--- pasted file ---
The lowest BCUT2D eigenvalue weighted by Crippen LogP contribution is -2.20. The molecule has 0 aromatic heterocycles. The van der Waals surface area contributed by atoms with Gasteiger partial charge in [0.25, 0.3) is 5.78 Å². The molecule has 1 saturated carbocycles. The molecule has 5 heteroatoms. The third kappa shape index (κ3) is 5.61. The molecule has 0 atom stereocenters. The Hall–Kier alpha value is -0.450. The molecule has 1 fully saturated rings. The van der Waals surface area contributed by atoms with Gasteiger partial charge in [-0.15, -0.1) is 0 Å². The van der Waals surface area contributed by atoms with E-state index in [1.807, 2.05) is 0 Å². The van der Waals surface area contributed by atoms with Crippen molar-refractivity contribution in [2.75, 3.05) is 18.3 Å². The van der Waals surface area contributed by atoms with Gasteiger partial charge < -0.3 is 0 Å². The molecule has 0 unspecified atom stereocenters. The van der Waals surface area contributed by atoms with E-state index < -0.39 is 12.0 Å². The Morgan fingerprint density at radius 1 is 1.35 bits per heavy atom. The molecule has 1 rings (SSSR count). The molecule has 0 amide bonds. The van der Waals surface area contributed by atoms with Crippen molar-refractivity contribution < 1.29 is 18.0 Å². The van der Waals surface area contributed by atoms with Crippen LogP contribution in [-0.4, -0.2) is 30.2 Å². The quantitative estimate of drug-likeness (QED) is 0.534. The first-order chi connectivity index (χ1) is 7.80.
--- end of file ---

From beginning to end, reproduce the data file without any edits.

The lowest BCUT2D eigenvalue weighted by Crippen LogP contribution is -2.20. The molecule has 0 aromatic heterocycles. The van der Waals surface area contributed by atoms with Gasteiger partial charge in [0.25, 0.3) is 5.78 Å². The molecule has 1 saturated carbocycles. The molecule has 5 heteroatoms. The third kappa shape index (κ3) is 5.61. The molecule has 0 atom stereocenters. The Hall–Kier alpha value is -0.450. The molecule has 1 fully saturated rings. The van der Waals surface area contributed by atoms with Gasteiger partial charge in [-0.15, -0.1) is 0 Å². The van der Waals surface area contributed by atoms with E-state index in [1.807, 2.05) is 0 Å². The van der Waals surface area contributed by atoms with Crippen molar-refractivity contribution in [2.75, 3.05) is 18.3 Å². The van der Waals surface area contributed by atoms with Gasteiger partial charge < -0.3 is 0 Å². The molecule has 0 unspecified atom stereocenters. The van der Waals surface area contributed by atoms with E-state index < -0.39 is 12.0 Å². The Morgan fingerprint density at radius 1 is 1.35 bits per heavy atom. The molecule has 1 rings (SSSR count). The molecule has 0 amide bonds. The van der Waals surface area contributed by atoms with Crippen molar-refractivity contribution < 1.29 is 18.0 Å². The van der Waals surface area contributed by atoms with Crippen LogP contribution in [-0.4, -0.2) is 30.2 Å². The quantitative estimate of drug-likeness (QED) is 0.534. The first-order chi connectivity index (χ1) is 7.80.